Colleen Power,
Lucky You Are
(self-produced, 2004)

Colleen Power is a popular folk guitarist, songwriter and singer from Newfoundland. Her writing and singing encompass both English and French traditions of her home province, giving an international sound to this CD. Continuing along that thought, she's got a cute reggae tune with Caribbean flavour about not-so-cute liars on "Chickadee."

Colleen has taken note that the pen is sharper than the sword and has learned to wield it well. She cuts sharply and deeply, fearlessly thrusting and thrusting again, making no retreat and giving no quarter with her lyrics.

The CD could easily be taken for one themed on bitterness at first glance, but because of the fine music and humourous repartee within many of the songs, it's a feisty form of keeping fit that flouts conventional words and ideas to expose the inner core of a woman's thoughts, bringing us instead to themes of love and life, with gritty revelations and self-assurances.

True to her name, Colleen is a powerhouse, turning out hard-hitting songs giving a voice to women's pain after contact with the rough imperfections of the other sex. The good thing is that each song sounds like it's directed towards a specific male and not the gender as a whole. Surely only one male in the world would ever wear a t-shirt that says "zero to horny in six beers" -- as the lyrics in "T-shirt Song" reveal.

"Mommy's Boy" could become an anthem and actually might hit home like the flat-side of a rapier on the side of the head, if applied to you. Ron Hynes, Newfoundland's most respected songwriter, sings along on this one and Colleen credits him with being a constant in her musical life.

The theme continues with "Liarcheeterloser" and "Dick-All," which the crowd she's singing to seem to appreciate. She's got a great head for guitar sounds and there is an army of fantastic musicians helping out. Geoff Panting, Larry Foley, Dogmeat BarBQ and Don Ellis to name a few. I found a couple of tracks a little rougher than the rest but hey, sometimes a girl's gotta say what a girl's gotta say.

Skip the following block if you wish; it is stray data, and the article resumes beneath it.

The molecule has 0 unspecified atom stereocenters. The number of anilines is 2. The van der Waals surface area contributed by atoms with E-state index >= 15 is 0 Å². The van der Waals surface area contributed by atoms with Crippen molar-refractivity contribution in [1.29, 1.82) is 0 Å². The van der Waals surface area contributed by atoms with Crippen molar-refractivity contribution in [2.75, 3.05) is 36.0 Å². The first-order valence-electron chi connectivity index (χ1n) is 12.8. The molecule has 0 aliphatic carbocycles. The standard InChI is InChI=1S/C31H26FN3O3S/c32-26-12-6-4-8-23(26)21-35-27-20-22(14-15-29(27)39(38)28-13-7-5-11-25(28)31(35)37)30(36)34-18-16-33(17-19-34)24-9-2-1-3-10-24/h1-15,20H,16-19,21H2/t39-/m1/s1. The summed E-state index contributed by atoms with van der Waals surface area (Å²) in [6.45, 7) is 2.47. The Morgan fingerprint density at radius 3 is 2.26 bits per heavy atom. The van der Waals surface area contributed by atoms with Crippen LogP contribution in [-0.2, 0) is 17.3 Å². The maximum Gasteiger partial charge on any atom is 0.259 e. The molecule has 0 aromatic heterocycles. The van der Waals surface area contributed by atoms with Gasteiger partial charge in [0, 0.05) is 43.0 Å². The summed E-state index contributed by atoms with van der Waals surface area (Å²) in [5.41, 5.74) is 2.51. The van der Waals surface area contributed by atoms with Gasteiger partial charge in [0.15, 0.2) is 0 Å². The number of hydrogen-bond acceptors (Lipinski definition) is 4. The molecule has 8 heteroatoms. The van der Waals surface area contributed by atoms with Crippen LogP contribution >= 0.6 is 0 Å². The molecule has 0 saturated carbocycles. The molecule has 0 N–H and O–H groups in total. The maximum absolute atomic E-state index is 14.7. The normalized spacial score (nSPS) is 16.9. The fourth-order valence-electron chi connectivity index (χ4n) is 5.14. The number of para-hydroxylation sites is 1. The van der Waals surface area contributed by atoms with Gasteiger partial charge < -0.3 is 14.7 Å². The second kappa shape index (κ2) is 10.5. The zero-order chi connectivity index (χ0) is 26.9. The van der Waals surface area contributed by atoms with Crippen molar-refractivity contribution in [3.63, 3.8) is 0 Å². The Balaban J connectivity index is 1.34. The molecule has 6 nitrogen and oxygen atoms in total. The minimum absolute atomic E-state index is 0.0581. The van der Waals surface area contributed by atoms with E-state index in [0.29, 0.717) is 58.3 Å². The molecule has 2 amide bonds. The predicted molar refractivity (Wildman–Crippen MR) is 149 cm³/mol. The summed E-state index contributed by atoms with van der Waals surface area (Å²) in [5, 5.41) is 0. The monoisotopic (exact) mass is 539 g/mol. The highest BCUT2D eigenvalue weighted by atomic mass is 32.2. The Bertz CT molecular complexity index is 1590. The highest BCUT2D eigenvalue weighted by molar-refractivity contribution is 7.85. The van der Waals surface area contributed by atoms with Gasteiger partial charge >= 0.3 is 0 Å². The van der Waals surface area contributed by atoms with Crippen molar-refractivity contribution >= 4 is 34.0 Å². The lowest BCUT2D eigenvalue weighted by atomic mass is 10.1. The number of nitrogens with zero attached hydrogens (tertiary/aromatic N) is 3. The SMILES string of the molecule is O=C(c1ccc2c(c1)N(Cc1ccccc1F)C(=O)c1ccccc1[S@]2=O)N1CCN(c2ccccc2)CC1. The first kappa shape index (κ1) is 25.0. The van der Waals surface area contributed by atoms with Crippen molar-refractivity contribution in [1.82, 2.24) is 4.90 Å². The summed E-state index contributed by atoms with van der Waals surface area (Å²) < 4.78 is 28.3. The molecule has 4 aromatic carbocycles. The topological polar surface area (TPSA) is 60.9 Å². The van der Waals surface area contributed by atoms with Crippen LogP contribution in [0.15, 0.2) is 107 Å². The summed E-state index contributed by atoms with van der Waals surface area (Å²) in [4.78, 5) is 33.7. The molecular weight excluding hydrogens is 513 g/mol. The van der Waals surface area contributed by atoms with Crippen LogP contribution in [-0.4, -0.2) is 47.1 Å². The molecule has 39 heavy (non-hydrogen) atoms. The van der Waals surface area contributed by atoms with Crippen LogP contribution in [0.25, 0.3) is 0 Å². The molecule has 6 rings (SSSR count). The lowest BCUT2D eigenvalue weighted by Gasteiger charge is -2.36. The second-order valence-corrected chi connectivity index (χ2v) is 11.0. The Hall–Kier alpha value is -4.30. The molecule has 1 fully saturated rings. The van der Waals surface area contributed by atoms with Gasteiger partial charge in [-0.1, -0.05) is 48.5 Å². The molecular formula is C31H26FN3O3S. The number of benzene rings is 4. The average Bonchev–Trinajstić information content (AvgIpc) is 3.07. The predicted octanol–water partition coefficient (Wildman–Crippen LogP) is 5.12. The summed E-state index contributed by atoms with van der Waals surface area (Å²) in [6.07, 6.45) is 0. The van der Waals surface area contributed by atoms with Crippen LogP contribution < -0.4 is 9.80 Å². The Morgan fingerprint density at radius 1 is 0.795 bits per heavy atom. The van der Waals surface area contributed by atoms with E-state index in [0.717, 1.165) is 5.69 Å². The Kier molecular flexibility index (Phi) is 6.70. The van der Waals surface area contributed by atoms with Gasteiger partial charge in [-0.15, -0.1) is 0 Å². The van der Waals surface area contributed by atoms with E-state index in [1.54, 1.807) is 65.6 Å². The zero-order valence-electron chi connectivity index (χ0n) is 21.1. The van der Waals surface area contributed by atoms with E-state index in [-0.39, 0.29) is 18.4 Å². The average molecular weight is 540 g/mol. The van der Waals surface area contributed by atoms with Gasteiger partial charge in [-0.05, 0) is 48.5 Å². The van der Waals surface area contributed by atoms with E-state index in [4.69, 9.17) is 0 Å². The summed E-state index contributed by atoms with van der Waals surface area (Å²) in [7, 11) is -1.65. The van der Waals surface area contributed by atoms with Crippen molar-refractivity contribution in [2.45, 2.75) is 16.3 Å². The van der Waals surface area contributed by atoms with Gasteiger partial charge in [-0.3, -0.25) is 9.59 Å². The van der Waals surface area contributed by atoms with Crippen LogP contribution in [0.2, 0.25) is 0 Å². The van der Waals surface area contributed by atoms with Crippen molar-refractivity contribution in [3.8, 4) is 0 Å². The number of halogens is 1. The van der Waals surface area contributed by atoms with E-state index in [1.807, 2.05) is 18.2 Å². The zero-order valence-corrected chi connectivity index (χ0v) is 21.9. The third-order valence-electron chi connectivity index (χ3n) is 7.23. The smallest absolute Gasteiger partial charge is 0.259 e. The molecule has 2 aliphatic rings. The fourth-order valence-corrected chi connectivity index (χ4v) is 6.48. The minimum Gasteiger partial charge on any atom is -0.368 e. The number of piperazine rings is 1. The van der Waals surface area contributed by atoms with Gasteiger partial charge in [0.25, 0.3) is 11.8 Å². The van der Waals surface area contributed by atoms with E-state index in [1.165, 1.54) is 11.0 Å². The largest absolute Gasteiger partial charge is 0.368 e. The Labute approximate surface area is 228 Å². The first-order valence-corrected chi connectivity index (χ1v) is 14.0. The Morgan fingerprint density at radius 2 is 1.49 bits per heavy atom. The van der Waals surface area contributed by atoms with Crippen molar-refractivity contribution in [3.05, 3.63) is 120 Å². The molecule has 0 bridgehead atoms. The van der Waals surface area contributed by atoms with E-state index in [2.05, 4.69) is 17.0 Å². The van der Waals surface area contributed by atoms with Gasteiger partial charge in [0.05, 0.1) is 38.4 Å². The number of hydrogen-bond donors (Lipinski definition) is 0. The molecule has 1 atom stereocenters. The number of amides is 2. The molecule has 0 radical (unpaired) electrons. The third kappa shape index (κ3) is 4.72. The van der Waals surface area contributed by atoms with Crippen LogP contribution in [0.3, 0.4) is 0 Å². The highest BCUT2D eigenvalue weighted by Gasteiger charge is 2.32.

"Taken Away by Fairies" is a good Celtic hair-raising story sung in Colleen's sweet, unassuming voice, while "Bottomless Pit" has a grunge/alternative noise; though it wasn't one of my favorites, the lyrics follow the theme of the rest of the album.

I didn't understand the three French tracks, "Cauchemar," "Le Fantume, Denis" and "Notre Prochaine Recontre," but they were great musically. Loosely translated , they're "Nightmare, Denis," "The Ghost" and "Our Next Meeting." "Happy Girlfriend" and "Car" are catchy tunes. I would have liked to see all of the lyrics written up in the liner notes.

Lucky You Are is a unique example of one woman's drive for expression and she does it very well, but setting each song in a separate frame of music so it's difficult to describe her music in one style. Modern folk might be close.

"Dick-All" and "Bottomless Pit" are rough diamonds in the jewel case, but the 13 other tracks are enough to give this album a good recommendation. It's very likely going to be the first of many, but this one gives the sense of a colourful phoenix beginning to rise from the ashes. Get to know this Colleen Power before the next one emerges with a brand new example of her musical perceptions.

- Rambles
written by Virginia MacIsaac
published 9 October 2004

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